This article will reflect on the compensation paid to Lee Tillman who has served as CEO of Marathon Oil Corporation (NYSE:MRO) since 2013. This analysis will also evaluate the appropriateness of CEO compensation when taking into account the earnings and shareholder returns of the company.
Comparing Marathon Oil Corporation's CEO Compensation With the industry
Our data indicates that Marathon Oil Corporation has a market capitalization of US$4.5b, and total annual CEO compensation was reported as US$14m for the year to December 2019. That's a notable increase of 15% on last year. We think total compensation is more important but our data shows that the CEO salary is lower, at US$1.2m.
For comparison, other companies in the same industry with market capitalizations ranging between US$2.0b and US$6.4b had a median total CEO compensation of US$9.0m. This suggests that Lee Tillman is paid more than the median for the industry. Furthermore, Lee Tillman directly owns US$4.0m worth of shares in the company, implying that they are deeply invested in the company's success.
On an industry level, roughly 16% of total compensation represents salary and 84% is other remuneration. It's interesting to note that Marathon Oil allocates a smaller portion of compensation to salary in comparison to the broader industry. If non-salary compensation dominates total pay, it's an indicator that the executive's salary is tied to company performance.
Marathon Oil Corporation's Growth
Marathon Oil Corporation's earnings per share (EPS) grew 77% per year over the last three years. In the last year, its revenue is down 28%.
This demonstrates that the company has been improving recently and is good news for the shareholders. It's always a tough situation when revenues are not growing, but ultimately profits are more important. Looking ahead, you might want to check this free visual report on analyst forecasts for the company's future earnings..
Has Marathon Oil Corporation Been A Good Investment?
Since shareholders would have lost about 51% over three years, some Marathon Oil Corporation investors would surely be feeling negative emotions. This suggests it would be unwise for the company to pay the CEO too generously.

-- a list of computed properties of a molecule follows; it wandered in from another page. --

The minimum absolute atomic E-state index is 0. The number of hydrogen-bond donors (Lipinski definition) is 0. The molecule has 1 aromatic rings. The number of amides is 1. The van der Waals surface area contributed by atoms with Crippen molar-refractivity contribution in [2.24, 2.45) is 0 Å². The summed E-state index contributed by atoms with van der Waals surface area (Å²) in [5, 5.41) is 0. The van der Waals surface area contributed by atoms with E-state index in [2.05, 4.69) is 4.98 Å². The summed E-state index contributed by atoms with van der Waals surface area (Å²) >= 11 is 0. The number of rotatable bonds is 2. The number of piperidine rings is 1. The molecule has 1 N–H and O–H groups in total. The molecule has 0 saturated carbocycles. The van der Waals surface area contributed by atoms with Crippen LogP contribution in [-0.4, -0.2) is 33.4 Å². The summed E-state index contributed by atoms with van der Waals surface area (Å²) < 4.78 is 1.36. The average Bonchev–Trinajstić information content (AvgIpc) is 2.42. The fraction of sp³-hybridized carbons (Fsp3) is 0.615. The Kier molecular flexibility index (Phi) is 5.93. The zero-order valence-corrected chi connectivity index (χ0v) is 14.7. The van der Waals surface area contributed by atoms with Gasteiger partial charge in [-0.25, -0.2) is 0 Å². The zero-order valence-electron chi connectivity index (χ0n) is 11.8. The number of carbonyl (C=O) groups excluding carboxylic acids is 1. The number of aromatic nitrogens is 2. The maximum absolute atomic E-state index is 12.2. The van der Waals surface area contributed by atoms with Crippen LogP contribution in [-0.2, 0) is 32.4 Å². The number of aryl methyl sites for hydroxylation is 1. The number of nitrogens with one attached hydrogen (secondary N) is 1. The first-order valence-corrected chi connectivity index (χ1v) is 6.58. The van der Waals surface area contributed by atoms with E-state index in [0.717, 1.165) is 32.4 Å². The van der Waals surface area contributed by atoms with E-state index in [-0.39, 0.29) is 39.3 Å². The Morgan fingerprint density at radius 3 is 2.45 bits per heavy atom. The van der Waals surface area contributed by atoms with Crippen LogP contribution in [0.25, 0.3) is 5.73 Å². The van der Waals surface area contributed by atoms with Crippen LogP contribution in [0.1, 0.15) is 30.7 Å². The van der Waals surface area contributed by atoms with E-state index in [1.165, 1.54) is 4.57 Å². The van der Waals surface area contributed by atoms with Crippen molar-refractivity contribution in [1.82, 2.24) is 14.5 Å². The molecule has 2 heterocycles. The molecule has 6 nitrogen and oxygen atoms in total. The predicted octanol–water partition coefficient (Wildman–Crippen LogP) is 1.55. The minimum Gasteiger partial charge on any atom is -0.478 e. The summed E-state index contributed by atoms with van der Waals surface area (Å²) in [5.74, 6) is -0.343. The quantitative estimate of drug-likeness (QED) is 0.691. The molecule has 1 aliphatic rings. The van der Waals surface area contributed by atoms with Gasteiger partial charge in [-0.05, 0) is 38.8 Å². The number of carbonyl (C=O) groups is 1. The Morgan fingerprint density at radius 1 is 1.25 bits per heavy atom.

As previously discussed, Lee is compensated more than what is normal for CEOs of companies of similar size, and which belong to the same industry. However, we must not forget that the EPS growth has been very strong, but it's disappointing to see negative shareholder returns over the same period. Although we'd stop short of calling it inappropriate, we think Lee is earning a very handsome sum.
While CEO pay is an important factor to be aware of, there are other areas that investors should be mindful of as well. That's why we did some digging and identified 2 warning signs for Marathon Oil that investors should think about before committing capital to this stock.
Switching gears from Marathon Oil, if you're hunting for a pristine balance sheet and premium returns, this free list of high return, low debt companies is a great place to look.
This article by Simply Wall St is general in nature. It does not constitute a recommendation to buy or sell any stock, and does not take account of your objectives, or your financial situation. We aim to bring you long-term focused analysis driven by fundamental data. Note that our analysis may not factor in the latest price-sensitive company announcements or qualitative material. Simply Wall St has no position in any stocks mentioned.
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